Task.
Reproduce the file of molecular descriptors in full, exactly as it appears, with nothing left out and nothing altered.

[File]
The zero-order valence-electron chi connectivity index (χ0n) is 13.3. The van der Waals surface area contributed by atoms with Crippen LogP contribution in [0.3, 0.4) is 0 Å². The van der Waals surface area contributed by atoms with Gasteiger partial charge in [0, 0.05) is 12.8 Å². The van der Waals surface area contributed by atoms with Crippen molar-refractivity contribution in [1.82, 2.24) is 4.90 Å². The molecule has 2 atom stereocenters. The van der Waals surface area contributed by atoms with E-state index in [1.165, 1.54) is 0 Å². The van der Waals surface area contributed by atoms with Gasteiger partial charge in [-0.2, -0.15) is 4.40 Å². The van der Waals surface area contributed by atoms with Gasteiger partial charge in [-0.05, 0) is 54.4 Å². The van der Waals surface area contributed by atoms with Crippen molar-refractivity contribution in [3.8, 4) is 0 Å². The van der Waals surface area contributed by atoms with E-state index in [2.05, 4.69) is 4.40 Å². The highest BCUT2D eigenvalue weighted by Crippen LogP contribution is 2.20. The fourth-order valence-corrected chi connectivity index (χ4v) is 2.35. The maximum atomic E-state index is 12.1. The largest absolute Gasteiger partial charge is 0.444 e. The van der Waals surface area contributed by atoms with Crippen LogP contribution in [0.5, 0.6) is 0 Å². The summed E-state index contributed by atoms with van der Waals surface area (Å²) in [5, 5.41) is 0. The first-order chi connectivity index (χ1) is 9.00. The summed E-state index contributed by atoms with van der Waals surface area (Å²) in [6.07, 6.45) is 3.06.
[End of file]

The zero-order valence-electron chi connectivity index (χ0n) is 13.3. The van der Waals surface area contributed by atoms with Crippen LogP contribution in [0.3, 0.4) is 0 Å². The van der Waals surface area contributed by atoms with Gasteiger partial charge in [0, 0.05) is 12.8 Å². The van der Waals surface area contributed by atoms with Crippen molar-refractivity contribution in [1.82, 2.24) is 4.90 Å². The molecule has 2 atom stereocenters. The van der Waals surface area contributed by atoms with E-state index in [1.165, 1.54) is 0 Å². The van der Waals surface area contributed by atoms with Gasteiger partial charge in [-0.2, -0.15) is 4.40 Å². The van der Waals surface area contributed by atoms with Gasteiger partial charge in [-0.05, 0) is 54.4 Å². The van der Waals surface area contributed by atoms with Crippen molar-refractivity contribution in [3.8, 4) is 0 Å². The van der Waals surface area contributed by atoms with E-state index in [2.05, 4.69) is 4.40 Å². The highest BCUT2D eigenvalue weighted by Crippen LogP contribution is 2.20. The fourth-order valence-corrected chi connectivity index (χ4v) is 2.35. The maximum atomic E-state index is 12.1. The largest absolute Gasteiger partial charge is 0.444 e. The van der Waals surface area contributed by atoms with Crippen LogP contribution in [0.5, 0.6) is 0 Å². The summed E-state index contributed by atoms with van der Waals surface area (Å²) in [5, 5.41) is 0. The first-order chi connectivity index (χ1) is 9.00. The summed E-state index contributed by atoms with van der Waals surface area (Å²) in [6.07, 6.45) is 3.06.